# Refraction

Refraction is the bending of a wave when it undergoes a change in medium. This
happens due to a change in velocity of the wave in the medium, and the greater the change in velocity, the more refraction will occur. Fill a glass of water half full (or half empty if you are having
a bad day) and place a pencil in it. The apparent bending of the pencil at the surface of the water is due to refraction of light.

Recall that when a wave passes from one medium to another, the frequency of
the wave remains constant. Since the speed of the wave is defined as the wavelength times the frequency, or v = lf, when the velocity changes, the wavelength of the wave must also change.
A term associated with refraction is the *index of refraction*. The
index of refraction, n, is defined as *the ratio of the speed of light in a vacuum (c) to the speed of light in the substance (v)*. We write this as

The index of refraction will always be greater than one since light will have a slower speed in a medium other than a vacuum. To a good approximation, we consider the index of refraction in air to also be 1.00. Other indices of refraction for various substances include:

Material |
Index of
refraction (for light of wavelength |

Air (at STP) |
1.0003 |

Water |
1.33 |

Crown Glass |
1.52 |

Diamond |
2.42 |

We quantify the amount of bending using *Snell's Law*. Named for
Willebrord Snell, a Dutch mathematician, he performed experiments in
1621 to find relationships between different media when light passed through it. He found that the index of refraction times the sine of the angle of the light to a perpendicular to the surface was a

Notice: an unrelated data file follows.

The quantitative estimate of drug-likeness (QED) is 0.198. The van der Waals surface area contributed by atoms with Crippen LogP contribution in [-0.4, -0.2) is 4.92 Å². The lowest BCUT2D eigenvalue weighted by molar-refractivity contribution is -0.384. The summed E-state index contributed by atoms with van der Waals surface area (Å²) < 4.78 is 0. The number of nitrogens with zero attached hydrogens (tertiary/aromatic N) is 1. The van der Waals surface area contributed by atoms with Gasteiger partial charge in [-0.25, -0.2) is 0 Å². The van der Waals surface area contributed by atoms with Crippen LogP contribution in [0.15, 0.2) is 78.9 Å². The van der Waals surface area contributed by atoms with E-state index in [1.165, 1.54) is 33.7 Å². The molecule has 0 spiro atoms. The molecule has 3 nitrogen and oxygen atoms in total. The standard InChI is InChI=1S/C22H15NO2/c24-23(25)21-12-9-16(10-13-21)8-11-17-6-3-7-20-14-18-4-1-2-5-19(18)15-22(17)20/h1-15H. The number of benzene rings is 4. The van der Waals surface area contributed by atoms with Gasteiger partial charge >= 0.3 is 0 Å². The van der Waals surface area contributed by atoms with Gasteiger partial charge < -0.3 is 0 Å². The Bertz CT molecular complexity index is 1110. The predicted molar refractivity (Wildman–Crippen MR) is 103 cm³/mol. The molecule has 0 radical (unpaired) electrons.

constant as it passed through a boundary. We write this as

where n_{i} is the index of refraction for the first medium,
**q**_{i} is the incident angle as measured to the perpendicular, n_{r} is the index of
refraction of the second medium, and **q**_{r} is the angle or refraction, the angle between the perpendicular and the refracted
ray.

A special case occurs in a phenomenon called *total internal
reflection*. This is what causes diamonds to sparkle and allows fiber optic cables to efficiently pass data information. In total internal reflection, the angle of refraction is 90^{o}
and the light just skims the surface rather than passing through the boundary. It is reflected back. For this to happen, the light must be passing from a medium with a higher index of refraction to a
medium with a lower index of refraction. In our example below, n_{2} is our medium with the higher index of refraction, and n_{1} is the medium with the lower index of refraction. Our
incident angle will be in n_{1}. The minimum angle of incidence (**q**_{i} )

that allows this to happen is called the *critical angle*, **q**_{c} and can be computed as

Why?

In ray A, the angle of incidence is less than the critical angle. This
means that n_{2}/n_{1} sin**q**_{r} is less than 1, so **q**_{i} will

be less than 90^{o}. (Remember, the sine of an angle can never be greater than 1). Light will be refracted through the boundary. In case B, the refracted angle is 90^{o}, and
sin **q**_{i} equals n_{2}/n_{1}. In case C, the angle of incidence is greater than the
critical angle. For angles of incidence greater than **q**_{c. } Snell’s equation would make it so that sin**q**_{r} is greater than 1, which can’t happen. Therefore Snell’s law of refraction doesn’t occur
in this case, and all the light is internally reflected.

The NTNU Virtual Physics Laboratory provides several excellent applets that demonstrate principles of Physics. Click Here for an applet you can run from the NTNU Virtual Physics Laboratory that will help with your understanding of refraction of a wave of light.

Another applet shows refraction in a little more detail. See the world as viewed by a fish.

Additionally, check out http://www.physicsclassroom.com/Class/refrn/ from The Physics Classroom for more information on refraction and the ray model of light. These pages rock!

For Practice Problems, Try:

*Snell's Law* *from DCPhysics*

*Critical Angle* *from DCPhysics*